IVR indicates interactive voice response.
Actual times displayed on log(t+0.1) scale to correspond with the normalizing transformation used for analysis. Zero times for some participants required the translation value of 0.1 to be added, then scaling with the natural log function.
Myotonia grading: 0 = no myotonia; 1+ = myotonic discharges at least 500 ms and elicited in 3 areas of the muscle outside of the endplate zone; 2+ = myotonic discharge in more than ½ of needle locations; and 3+ = myotonic discharges with each needle movement in all examined areas.19
Statland JM, Bundy BN, Wang Y, et al. Consortium for Clinical Investigation of Neurologic Channelopathies. Mexiletine for symptoms and signs of myotonia in nondystrophic myotonia: a randomized controlled
trial. JAMA. doi:10.1001/jama.2012.12607.
eTable. Homogeneity Testing: Treatment Effect Mean Difference (Mexiletine - Placebo) With 95% Confidence Interval
eFigure. IVR Flow Diagram
Statland JM, Bundy BN, Wang Y, Rayan DR, Trivedi JR, Sansone VA, Salajegheh MK, Venance SL, Ciafaloni E, Matthews E, Meola G, Herbelin L, Griggs RC, Barohn RJ, Hanna MG, Consortium for Clinical Investigation of Neurologic Channelopathies FT. Mexiletine for Symptoms and Signs of Myotonia in Nondystrophic MyotoniaA Randomized Controlled Trial. JAMA. 2012;308(13):1357-1365. doi:10.1001/jama.2012.12607
Author Affiliations: Department of Neurology, University of Rochester Medical Center, Rochester, New York (Drs Statland, Ciafaloni, and Griggs); Pediatrics Epidemiology Center, University of South Florida, Tampa (Dr Bundy); Department of Neurology, University of Kansas Medical Center, Kansas City (Drs Wang and Barohn and Ms Herbelin); Medical Research Council Centre for Neuromuscular Diseases, University College London, Institute of Neurology, London, England (Drs Rayan, Matthews, and Hanna); Department of Neurology, University of Texas Southwestern, Dallas (Dr Trivedi); Department of Neurology, University of Milan, Istituti di Ricovero e Cura a Carattere Scientifico, Policlinico San Donato, Milan, Italy (Drs Sansone and Meola); Department of Neurology, Brigham and Women's Hospital and Harvard Medical School, Boston, Massachusetts (Dr Salajegheh); and Department of Clinical Neurological Sciences, London Health Sciences Centre, London, Ontario, Canada (Dr Venance).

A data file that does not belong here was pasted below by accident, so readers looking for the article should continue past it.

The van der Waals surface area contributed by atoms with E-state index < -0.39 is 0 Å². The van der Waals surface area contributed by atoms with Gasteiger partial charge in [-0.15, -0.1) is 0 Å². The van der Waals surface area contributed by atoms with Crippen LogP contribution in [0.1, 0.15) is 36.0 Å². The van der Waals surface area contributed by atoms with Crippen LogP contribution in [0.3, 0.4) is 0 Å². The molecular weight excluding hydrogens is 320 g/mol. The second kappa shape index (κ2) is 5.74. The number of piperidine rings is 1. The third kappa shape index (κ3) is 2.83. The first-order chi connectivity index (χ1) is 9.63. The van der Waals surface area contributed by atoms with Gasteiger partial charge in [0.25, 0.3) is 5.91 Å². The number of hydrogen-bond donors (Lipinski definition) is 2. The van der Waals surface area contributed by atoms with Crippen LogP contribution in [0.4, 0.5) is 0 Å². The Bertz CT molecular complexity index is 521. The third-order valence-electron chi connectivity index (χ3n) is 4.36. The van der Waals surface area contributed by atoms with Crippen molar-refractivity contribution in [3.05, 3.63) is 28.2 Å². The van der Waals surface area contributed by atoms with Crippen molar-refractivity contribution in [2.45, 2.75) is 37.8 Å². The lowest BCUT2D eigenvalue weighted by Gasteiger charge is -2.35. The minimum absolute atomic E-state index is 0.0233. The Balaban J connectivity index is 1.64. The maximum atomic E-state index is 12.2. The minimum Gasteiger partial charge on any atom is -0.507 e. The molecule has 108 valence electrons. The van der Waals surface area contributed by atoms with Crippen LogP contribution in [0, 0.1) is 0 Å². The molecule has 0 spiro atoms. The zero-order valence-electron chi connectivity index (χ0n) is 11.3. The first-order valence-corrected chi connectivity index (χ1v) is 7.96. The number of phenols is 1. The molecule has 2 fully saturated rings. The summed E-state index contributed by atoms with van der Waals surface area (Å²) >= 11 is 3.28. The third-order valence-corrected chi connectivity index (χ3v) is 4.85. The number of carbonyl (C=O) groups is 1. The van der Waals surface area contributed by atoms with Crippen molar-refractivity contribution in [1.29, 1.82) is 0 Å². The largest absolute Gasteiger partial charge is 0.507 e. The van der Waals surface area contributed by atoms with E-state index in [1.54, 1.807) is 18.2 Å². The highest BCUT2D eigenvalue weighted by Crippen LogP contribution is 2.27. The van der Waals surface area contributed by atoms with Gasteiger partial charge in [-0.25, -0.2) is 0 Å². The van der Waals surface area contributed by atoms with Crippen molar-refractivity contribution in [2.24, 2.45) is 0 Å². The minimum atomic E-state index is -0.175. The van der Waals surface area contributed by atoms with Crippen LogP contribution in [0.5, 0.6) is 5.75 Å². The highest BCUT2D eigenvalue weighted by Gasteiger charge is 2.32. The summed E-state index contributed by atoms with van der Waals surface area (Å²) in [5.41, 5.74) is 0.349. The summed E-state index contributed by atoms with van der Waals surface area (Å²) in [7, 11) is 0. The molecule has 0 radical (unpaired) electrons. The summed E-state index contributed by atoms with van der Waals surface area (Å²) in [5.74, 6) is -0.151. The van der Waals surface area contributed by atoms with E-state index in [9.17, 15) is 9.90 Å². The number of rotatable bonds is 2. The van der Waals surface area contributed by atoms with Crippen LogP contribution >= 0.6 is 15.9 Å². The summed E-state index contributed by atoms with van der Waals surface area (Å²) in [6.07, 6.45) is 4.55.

Context Nondystrophic myotonias (NDMs) are rare diseases caused by mutations in skeletal muscle ion channels. Patients experience delayed muscle relaxation causing functionally limiting stiffness and pain. Mexiletine-induced sodium channel blockade reduced myotonia in small studies; however, as is common in rare diseases, larger studies of safety and efficacy have not previously been considered feasible.
Objective To determine the effects of mexiletine for symptoms and signs of myotonia in patients with NDMs.
Design, Setting, and Participants A randomized, double-blind, placebo-controlled 2-period crossover study at 7 neuromuscular referral centers in 4 countries of 59 patients with NDMs conducted between December 23, 2008, and March 30, 2011, as part of the National Institutes of Health–funded Rare Disease Clinical Research Network.
Intervention Oral 200-mg mexiletine or placebo capsules 3 times daily for 4 weeks, followed by the opposite intervention for 4 weeks, with 1-week washout in between.
Main Outcome Measures Patient-reported severity score of stiffness recorded on an interactive voice response (IVR) diary (scale of 1 = minimal to 9 = worst ever experienced). Secondary end points included IVR-reported changes in pain, weakness, and tiredness; clinical myotonia assessment; quantitative measure of handgrip myotonia; and Individualized Neuromuscular Quality of Life summary quality of life score (INQOL–QOL, percentage of maximal detrimental impact).